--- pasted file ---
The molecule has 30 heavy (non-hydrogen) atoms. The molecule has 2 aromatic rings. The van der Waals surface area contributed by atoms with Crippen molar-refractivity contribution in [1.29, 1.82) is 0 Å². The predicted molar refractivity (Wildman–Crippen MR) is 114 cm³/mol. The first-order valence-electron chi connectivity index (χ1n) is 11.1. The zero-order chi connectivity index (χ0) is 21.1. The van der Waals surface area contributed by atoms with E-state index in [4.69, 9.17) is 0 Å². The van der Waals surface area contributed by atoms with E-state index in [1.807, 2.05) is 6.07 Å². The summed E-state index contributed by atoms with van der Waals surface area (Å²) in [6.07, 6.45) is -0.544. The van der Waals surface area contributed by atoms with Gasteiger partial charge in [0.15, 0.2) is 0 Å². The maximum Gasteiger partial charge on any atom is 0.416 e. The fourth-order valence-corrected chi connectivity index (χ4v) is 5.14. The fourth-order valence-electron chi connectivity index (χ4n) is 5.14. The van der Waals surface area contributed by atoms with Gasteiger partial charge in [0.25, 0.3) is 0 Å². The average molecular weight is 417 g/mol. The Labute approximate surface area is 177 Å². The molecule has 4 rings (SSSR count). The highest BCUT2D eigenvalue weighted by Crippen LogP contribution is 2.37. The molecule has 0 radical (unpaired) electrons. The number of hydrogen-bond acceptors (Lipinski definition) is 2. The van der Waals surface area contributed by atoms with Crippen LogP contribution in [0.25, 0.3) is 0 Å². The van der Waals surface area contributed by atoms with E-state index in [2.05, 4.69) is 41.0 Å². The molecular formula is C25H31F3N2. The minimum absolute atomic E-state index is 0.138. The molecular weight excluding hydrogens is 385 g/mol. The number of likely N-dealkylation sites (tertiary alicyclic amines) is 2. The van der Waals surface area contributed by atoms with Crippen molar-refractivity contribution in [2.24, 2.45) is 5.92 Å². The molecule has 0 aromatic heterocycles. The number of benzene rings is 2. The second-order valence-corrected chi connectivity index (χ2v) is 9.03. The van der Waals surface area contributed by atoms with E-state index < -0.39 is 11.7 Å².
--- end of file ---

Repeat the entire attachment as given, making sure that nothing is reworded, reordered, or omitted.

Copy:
The molecule has 30 heavy (non-hydrogen) atoms. The molecule has 2 aromatic rings. The van der Waals surface area contributed by atoms with Crippen molar-refractivity contribution in [1.29, 1.82) is 0 Å². The predicted molar refractivity (Wildman–Crippen MR) is 114 cm³/mol. The first-order valence-electron chi connectivity index (χ1n) is 11.1. The zero-order chi connectivity index (χ0) is 21.1. The van der Waals surface area contributed by atoms with E-state index in [4.69, 9.17) is 0 Å². The van der Waals surface area contributed by atoms with E-state index in [1.807, 2.05) is 6.07 Å². The summed E-state index contributed by atoms with van der Waals surface area (Å²) in [6.07, 6.45) is -0.544. The van der Waals surface area contributed by atoms with Gasteiger partial charge in [0.15, 0.2) is 0 Å². The maximum Gasteiger partial charge on any atom is 0.416 e. The fourth-order valence-corrected chi connectivity index (χ4v) is 5.14. The fourth-order valence-electron chi connectivity index (χ4n) is 5.14. The van der Waals surface area contributed by atoms with Gasteiger partial charge in [0.25, 0.3) is 0 Å². The average molecular weight is 417 g/mol. The Labute approximate surface area is 177 Å². The molecule has 4 rings (SSSR count). The highest BCUT2D eigenvalue weighted by Crippen LogP contribution is 2.37. The molecule has 0 radical (unpaired) electrons. The number of hydrogen-bond acceptors (Lipinski definition) is 2. The van der Waals surface area contributed by atoms with Crippen LogP contribution in [0.25, 0.3) is 0 Å². The van der Waals surface area contributed by atoms with E-state index in [2.05, 4.69) is 41.0 Å². The molecular formula is C25H31F3N2. The minimum absolute atomic E-state index is 0.138. The molecular weight excluding hydrogens is 385 g/mol. The number of likely N-dealkylation sites (tertiary alicyclic amines) is 2. The van der Waals surface area contributed by atoms with Crippen molar-refractivity contribution in [2.24, 2.45) is 5.92 Å². The molecule has 0 aromatic heterocycles. The number of benzene rings is 2. The second-order valence-corrected chi connectivity index (χ2v) is 9.03. The van der Waals surface area contributed by atoms with E-state index < -0.39 is 11.7 Å².